The technology can help with medicine shortages through proper analysis at hospitals
GLOBALLY, the usage of blockchain technology spans beyond cryptocurrencies. Created in 2008, it is a decentralised ledger that can be used to verify and trace multi-step transactions in healthcare, retail, supply chain, financial industries and more. Having reduced compliance costs and speed-up data transfer processing, users can also confirm secured transactions using this technology without the requirement for a central clearing authority.
Closer to home, Malaysia started its efforts in blockchain technology in 2015, with the Securities Commission Malaysia (SC) and Bank Negara Malaysia (BNM) as important parties in the movement. Moving forward, the Malaysian Industry-Government Group for High Technology (MIGHT) has said that Malaysia would be adopting blockchain by 2025, and many banking institutions are requested to explore and adopt this technology into their financial systems.
From a healthcare perspective, every healthcare institution treats medical data as a highly privacy-sensitive element. The thought of giving patients control of access to their records and the exchange of health data between institutions raises the risks of data exposure and opens up issues around trust and security. However, blockchain’s distributed ledger technology in healthcare makes it easier to transfer patient medical records securely, improve healthcare data security, control the medication supply chain and aid genetic code study in the medical field — ensuring medical data integrity and privacy in Malaysia.
Currently, the problems of the Medical Record System include a lack of security, difficulty in transferring medical records between multiple healthcare institutions due to system complications, human errors when recording, storing and transferring patients’ data, and unwanted tampering of data. These issues can become stumbling blocks that contribute greatly to even bigger, unfavourable problems such as heavy monetary losses to healthcare institutions due to complications with patient’s medical data, which can lead to legal consequences.
Furthermore, when medical records are mixed-up, not up to date or stored incorrectly, this can severely endanger the well-being and health of a patient. Additionally, the inefficiency of an antiquated Medical Record System will surely jeopardise the patient’s transfer process between different medical institutes due to complications with the patient’s medical data exchange.
Post-Covid-19, Malaysia for one has been dealing with issues related to the healthcare system. MySejahtera turned into a national scandal after the Public Accounts Committee (PAC) revealed that the Covid-19 contact tracing mobile application had been developed for the government without a contract with the application developers.
Separately, the then-Health Minister Khairy Jamaluddin created a Healthcare Work Culture Improvement Task Force (HWCITF) to examine the purportedly toxic working culture in public hospitals.
Moreover, the private general practitioner (GP) clinics, pharmacies and hospitals in Malaysia suffered major shortages of various prescription and over-the-counter medications since last May, due to Covid-19 lockdowns in Shanghai, China, and Russia’s war in Ukraine. More than an acute problem, the extraordinarily severe drug shortage in Malaysia this year reveals the need to boost the country’s medicine security for future international issues in the global pharmaceutical supply chain, as Malaysia is a net importer of pharmaceutical products.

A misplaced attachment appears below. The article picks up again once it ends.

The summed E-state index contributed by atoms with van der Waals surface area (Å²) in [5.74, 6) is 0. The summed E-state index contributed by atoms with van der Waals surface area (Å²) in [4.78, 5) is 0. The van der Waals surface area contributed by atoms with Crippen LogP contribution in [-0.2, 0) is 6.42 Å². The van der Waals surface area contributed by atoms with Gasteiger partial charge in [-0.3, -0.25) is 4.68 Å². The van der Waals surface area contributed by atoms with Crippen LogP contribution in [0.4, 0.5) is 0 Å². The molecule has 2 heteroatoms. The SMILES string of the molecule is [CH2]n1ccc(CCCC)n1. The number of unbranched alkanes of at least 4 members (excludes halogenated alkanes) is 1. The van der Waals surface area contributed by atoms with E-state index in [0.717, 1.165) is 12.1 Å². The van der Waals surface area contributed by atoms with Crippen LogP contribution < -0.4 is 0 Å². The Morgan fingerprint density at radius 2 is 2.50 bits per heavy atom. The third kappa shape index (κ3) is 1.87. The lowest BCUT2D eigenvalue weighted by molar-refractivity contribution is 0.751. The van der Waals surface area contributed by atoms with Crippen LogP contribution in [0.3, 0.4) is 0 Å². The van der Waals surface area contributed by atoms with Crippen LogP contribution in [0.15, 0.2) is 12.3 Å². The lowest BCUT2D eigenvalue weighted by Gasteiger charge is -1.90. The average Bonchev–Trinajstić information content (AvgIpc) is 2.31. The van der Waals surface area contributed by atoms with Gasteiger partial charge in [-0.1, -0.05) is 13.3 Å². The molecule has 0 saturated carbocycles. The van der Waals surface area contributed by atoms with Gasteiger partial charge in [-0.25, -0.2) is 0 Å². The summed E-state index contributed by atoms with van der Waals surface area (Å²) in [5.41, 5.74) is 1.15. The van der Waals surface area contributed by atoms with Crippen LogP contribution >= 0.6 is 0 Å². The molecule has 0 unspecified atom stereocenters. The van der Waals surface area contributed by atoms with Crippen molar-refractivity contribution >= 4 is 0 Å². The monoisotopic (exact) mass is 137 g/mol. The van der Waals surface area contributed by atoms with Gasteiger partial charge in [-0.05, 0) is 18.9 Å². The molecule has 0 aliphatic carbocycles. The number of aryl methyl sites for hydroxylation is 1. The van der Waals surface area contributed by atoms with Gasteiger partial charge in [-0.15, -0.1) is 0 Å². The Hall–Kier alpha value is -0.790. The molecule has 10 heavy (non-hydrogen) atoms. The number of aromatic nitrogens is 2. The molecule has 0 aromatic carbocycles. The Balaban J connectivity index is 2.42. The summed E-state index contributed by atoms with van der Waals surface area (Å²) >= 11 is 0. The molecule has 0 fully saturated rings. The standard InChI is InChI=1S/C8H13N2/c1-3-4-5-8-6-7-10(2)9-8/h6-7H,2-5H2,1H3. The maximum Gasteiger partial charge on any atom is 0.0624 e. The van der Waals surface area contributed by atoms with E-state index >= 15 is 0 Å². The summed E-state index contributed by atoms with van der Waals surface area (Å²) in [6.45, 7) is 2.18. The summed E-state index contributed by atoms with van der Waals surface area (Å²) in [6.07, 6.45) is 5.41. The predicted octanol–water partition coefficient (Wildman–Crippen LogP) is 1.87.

The collaborative role of blockchain, artificial intelligence (AI), automation and the Internet of Things (IoT) will be able to resolve and more so prevent such issues related to the healthcare system.
It is known that the MySejahtera application had infused blockchain technology into its system during its conceptualisation. The application could have functioned better had it covered the whole process ranging from user registration, vaccines supply-chain, contact to Pusat Pemberian Vaksin (PPV), medical officers and more.
Meanwhile, the issues of workload and toxic working culture in public hospitals also can be solved if the Ministry of Health (MoH) integrates digital innovation into its systems. Many manual processes can be automated and data transfer from one doctor to another can be updated timely at their fingertips, fostering a favourable environment between patients and doctors.
Blockchain technology can also help with medicine shortages through proper analysis at hospitals. Through this data analysis with untampered data, it can help to solve the issue in the pharmaceutical supply chain by establishing proof of ownership.
Before reaching patients, drug ownership changes from the manufacturer to the distributor, and then to the pharmacist by easily cloning Radio Frequency Identification (RFID) tags. Using blockchain’s ability, more features can be periodically added to the chain.
There are several processes and new regulatory procedures related to blockchain that need to be standardised and coordinated. As a catalyst for change, Malaysia should look into this as a core pillar to move the needle forward. Blockchain technology is ready, and so are we.
- Assoc Prof Ts Dr Afizan Azman is an associate professor at Taylor’s University’s School of Computer Science, Faculty of Innovation and Technology.
- This article first appeared in The Malaysian Reserve weekly print edition